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Alycia L. Stigall

Alycia L. Stigall, portrait
Adjunct Professor

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Ph.D., 2004, University of Kansas

M.S., 2001, University of Kansas

B.S., 1999, The Ohio State University (Geological Sciences)

B.S., 1999, The Ohio State University (Biology)



  • Macroevolution, speciation, and invasive species
  • Quantitative paleobiogeography and paleoecology
  • Phylogenetic systematics of articulated brachiopods and crustaceans
  • Great Ordovician Biodiversification Event
  • Late Devonian Biodiversity Crisis
  • Late Ordovician Richmondian Invasion
  • Jurassic lakes of Gondwana

Research Interests

Paleobiology in the Stigall Lab

My research explores the influence of biogeography and paleoecology on macroevolutionary phenomena, principally speciation and cladogensis. I am particularly interested in elucidating the long-term impacts of species invasions and the relationship between speciation mode and biodiversity expansions and declines. I utilize a variety of quantitative approaches, such as phylogenetic reconstruction and ecological niche modeling, to integrate previously disparate areas of paleontological investigation within a comprehensive evolutionary framework. Articulated brachiopods are the most commonly employed model taxa within this work.

A secondary line of research involves taxonomic and paleoecological analyses of spinicaudatan crustaceans, a group restricted to freshwater lake environments.

Recent projects have focused on the Great Ordovician Biodiversification Event, the Late Ordovician Richmondian Invasion, the Late Devonian Biodiversity Crisis, and Jurassic lakes of Gondwana. Primary field locations range from Ohio and adjacent states, to Oklahoma, Estonia, Namibia, and Antarctica. This research has been supported by the National Science Foundation, National Geographic, and the American Chemical Society’s Petroleum Research Fund.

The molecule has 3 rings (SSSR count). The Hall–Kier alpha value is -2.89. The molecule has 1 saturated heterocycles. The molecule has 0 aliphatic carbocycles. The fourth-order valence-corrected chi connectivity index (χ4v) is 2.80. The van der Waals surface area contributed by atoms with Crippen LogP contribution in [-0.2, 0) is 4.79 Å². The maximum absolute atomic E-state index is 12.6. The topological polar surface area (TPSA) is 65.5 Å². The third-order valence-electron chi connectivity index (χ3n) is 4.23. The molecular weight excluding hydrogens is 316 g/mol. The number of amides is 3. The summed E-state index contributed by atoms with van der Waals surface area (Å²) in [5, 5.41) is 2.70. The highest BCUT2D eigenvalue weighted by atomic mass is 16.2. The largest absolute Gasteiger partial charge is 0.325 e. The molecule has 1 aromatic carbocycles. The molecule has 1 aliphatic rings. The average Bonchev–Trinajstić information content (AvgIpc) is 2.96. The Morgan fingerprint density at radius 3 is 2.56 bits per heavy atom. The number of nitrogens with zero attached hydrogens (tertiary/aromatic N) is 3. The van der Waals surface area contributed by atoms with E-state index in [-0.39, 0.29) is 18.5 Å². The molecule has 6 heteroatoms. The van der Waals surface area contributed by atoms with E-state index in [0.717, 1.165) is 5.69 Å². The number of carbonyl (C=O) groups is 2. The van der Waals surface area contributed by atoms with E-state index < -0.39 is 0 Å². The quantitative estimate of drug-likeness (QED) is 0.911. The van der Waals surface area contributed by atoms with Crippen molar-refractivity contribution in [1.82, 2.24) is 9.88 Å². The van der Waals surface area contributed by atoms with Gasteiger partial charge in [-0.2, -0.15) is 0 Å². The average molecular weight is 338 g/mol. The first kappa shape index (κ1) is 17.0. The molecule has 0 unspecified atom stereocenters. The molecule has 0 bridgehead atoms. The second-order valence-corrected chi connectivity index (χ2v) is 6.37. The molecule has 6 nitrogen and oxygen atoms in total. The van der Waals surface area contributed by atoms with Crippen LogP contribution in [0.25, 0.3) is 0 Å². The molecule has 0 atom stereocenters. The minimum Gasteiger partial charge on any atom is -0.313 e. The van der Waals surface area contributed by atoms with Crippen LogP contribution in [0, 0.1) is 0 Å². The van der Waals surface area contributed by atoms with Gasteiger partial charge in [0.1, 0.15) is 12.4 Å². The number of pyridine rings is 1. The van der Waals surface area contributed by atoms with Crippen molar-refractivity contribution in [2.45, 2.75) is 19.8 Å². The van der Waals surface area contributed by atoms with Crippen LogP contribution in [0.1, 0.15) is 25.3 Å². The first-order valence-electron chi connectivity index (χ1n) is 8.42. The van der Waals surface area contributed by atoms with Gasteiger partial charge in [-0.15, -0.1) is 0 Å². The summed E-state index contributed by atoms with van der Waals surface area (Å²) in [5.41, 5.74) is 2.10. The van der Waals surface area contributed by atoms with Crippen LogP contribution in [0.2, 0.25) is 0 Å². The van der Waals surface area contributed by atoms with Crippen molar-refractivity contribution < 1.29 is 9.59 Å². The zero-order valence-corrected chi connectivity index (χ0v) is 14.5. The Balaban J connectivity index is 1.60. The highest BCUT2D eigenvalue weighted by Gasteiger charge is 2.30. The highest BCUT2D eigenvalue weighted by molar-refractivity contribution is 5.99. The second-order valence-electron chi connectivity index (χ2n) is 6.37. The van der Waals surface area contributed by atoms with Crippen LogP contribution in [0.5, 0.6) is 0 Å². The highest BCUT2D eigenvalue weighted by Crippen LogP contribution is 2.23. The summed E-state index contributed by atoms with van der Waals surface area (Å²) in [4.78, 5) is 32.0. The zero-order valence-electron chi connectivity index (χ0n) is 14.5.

I also contribute to paleontological database development through iDigBio and collaborate with faculty in the Ohio University Department of Teacher Education to develop workshops, lesson plans, and outreach activities to promote STEM education in the rural Appalachian region and underrepresented groups more broadly. Outreach and educational resources developed are available via the Ordovician Atlas website and the free Digital Atlas of Ancient Life app.

Courses Taught

  • GEOL 2210: Earth and Life History
  • GEOL 3/5410: Principles of Paleontology
  • GEOL 4/5430: Paleobiogeography
  • GEOL 4/5480: Paleoecology
  • GEOL 4/5540 Carbonate Depositional Systems
  • GEOL 4/5460: Earth Systems Evolution


2015-present, Professor

2009-2015, Associate Professor

2004-2009, Assistant Professor

2004, Post-doctoral Researcher, The Ohio State University

Selected Publications

Google Scholar Page

Recent Advisees' Master's Theses

  • Purcell, C. In progress. How did ecological niches evolve during Ordovician environmental change? A test using Laurentian brachiopods?
  • Censullo, S.M., 2020. Did alternating dispersal and vicariance contribute to increased biodiversification during the Great Ordovician Biodiversification Event? A phylogenetic test using brachiopods
  • Epa, Y.R., 2017. Paleoecology of the freshwater gastropods from the late Oligocene Nsungwe Formation of Tanzania.
  • Perera, S.N. 2017. Hierarchical spatial patterns in paleocommunities of the Late Pennsylvanian Ames Limestone.
  • Trubovitz, S. 2016. Brachiopod diversity during the Great Ordovician Biodiversification Event in the Middle Ordovician Simpson Group (Oklahoma).